Many people do purchase calves from your area to raise in the Flint Hills of Kansas. That is called "backgrounding." They buy calves, grow them on our good native grass and then they go to feedlot in the late summer/early fall for the last 100-120 days.

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  2. Love that cover photo and how perfect that you had horns grounding you at the time!

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    1. hahaha, Janice! My brother-in-law may never let me forget it!

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  3. Thanks for sharing. This is so inspiring to people who like me who consider themselves to be a woman in ag - yet still have a long ways to go!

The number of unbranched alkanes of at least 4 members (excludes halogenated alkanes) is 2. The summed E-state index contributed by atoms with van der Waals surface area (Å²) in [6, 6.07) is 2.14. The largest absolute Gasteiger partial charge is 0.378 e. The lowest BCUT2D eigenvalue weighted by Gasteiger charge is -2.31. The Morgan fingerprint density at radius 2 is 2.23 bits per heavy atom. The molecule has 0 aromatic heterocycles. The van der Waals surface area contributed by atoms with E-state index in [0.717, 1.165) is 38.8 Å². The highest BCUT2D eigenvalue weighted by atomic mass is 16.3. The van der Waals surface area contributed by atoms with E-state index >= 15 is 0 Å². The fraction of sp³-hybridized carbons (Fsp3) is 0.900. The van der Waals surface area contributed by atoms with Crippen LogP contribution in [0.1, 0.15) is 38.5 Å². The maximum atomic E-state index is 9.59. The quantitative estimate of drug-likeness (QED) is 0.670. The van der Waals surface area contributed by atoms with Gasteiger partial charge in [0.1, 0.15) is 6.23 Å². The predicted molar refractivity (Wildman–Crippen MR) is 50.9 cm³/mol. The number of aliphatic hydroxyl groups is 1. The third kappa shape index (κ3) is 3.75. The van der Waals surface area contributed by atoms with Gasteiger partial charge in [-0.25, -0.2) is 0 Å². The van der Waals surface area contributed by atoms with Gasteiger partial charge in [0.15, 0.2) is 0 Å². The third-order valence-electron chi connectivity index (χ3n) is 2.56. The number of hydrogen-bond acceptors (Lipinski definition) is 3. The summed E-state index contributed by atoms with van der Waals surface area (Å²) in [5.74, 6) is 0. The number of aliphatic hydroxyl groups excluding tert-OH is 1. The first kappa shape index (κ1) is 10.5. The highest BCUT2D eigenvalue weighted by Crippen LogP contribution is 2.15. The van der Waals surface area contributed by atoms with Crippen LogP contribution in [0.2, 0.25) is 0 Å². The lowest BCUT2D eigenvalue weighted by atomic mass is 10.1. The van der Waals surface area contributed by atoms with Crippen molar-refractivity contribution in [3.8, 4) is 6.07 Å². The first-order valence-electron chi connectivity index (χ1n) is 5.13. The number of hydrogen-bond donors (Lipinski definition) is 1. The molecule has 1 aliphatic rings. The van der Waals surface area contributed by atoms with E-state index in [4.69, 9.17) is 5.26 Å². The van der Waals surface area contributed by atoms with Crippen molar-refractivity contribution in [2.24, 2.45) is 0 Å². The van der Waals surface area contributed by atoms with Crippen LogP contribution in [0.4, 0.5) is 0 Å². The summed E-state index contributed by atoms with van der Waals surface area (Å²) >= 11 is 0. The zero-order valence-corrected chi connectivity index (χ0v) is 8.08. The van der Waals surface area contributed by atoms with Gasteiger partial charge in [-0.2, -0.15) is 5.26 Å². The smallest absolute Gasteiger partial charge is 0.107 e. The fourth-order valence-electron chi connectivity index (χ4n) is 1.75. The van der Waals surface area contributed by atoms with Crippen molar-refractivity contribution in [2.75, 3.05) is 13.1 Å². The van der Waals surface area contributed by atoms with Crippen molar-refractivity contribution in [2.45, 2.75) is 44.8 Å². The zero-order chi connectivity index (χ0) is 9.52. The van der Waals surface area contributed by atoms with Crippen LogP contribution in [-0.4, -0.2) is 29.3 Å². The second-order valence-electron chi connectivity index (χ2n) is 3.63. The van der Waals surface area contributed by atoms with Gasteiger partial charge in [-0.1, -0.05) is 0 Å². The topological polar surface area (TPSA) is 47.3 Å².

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    1. You are awesome! Don't forget to stop and smell the roses--even if they are wild roses that are growing next to a cow pie!

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  4. Great post!! Educating consumers is very important and its always nice to put a face with where the food comes from.

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    1. Thanks! It takes lots of us to answer all the questions!

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  5. Keep up the good pr work, it is very important work. The public really needs good info from people who actually know farming and ranching. We raise turkeys. linda

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    1. Linda, thanks for what you do! Keep telling your story!!